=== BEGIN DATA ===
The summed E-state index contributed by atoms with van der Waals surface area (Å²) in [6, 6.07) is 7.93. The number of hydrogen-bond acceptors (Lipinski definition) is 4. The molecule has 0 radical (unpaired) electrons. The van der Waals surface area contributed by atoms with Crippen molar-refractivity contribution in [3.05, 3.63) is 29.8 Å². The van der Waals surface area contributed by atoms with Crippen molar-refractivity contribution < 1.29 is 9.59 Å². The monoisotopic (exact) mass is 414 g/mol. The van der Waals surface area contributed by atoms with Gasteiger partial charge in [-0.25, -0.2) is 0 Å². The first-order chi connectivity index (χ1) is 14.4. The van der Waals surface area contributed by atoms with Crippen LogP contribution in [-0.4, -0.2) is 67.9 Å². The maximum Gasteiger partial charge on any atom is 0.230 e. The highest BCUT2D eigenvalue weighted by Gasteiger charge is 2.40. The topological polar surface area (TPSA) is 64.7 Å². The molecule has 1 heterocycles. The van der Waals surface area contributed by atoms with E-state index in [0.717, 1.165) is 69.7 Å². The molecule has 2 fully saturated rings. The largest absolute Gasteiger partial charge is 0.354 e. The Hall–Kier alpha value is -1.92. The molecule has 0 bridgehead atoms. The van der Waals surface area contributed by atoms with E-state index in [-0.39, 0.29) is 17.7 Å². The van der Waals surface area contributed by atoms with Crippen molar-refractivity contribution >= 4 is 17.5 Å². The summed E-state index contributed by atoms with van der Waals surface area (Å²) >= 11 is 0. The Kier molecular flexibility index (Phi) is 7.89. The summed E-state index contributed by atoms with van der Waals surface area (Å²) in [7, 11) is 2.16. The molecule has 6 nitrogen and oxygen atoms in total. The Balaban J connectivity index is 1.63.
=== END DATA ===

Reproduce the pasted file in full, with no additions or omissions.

The summed E-state index contributed by atoms with van der Waals surface area (Å²) in [6, 6.07) is 7.93. The number of hydrogen-bond acceptors (Lipinski definition) is 4. The molecule has 0 radical (unpaired) electrons. The van der Waals surface area contributed by atoms with Crippen molar-refractivity contribution in [3.05, 3.63) is 29.8 Å². The van der Waals surface area contributed by atoms with Crippen molar-refractivity contribution < 1.29 is 9.59 Å². The monoisotopic (exact) mass is 414 g/mol. The van der Waals surface area contributed by atoms with Gasteiger partial charge in [-0.25, -0.2) is 0 Å². The first-order chi connectivity index (χ1) is 14.4. The van der Waals surface area contributed by atoms with Crippen LogP contribution in [-0.4, -0.2) is 67.9 Å². The maximum Gasteiger partial charge on any atom is 0.230 e. The highest BCUT2D eigenvalue weighted by Gasteiger charge is 2.40. The topological polar surface area (TPSA) is 64.7 Å². The molecule has 1 heterocycles. The van der Waals surface area contributed by atoms with E-state index in [0.717, 1.165) is 69.7 Å². The molecule has 2 fully saturated rings. The largest absolute Gasteiger partial charge is 0.354 e. The Hall–Kier alpha value is -1.92. The molecule has 0 bridgehead atoms. The van der Waals surface area contributed by atoms with E-state index in [-0.39, 0.29) is 17.7 Å². The van der Waals surface area contributed by atoms with Crippen molar-refractivity contribution >= 4 is 17.5 Å². The summed E-state index contributed by atoms with van der Waals surface area (Å²) >= 11 is 0. The Kier molecular flexibility index (Phi) is 7.89. The summed E-state index contributed by atoms with van der Waals surface area (Å²) in [7, 11) is 2.16. The molecule has 6 nitrogen and oxygen atoms in total. The Balaban J connectivity index is 1.63.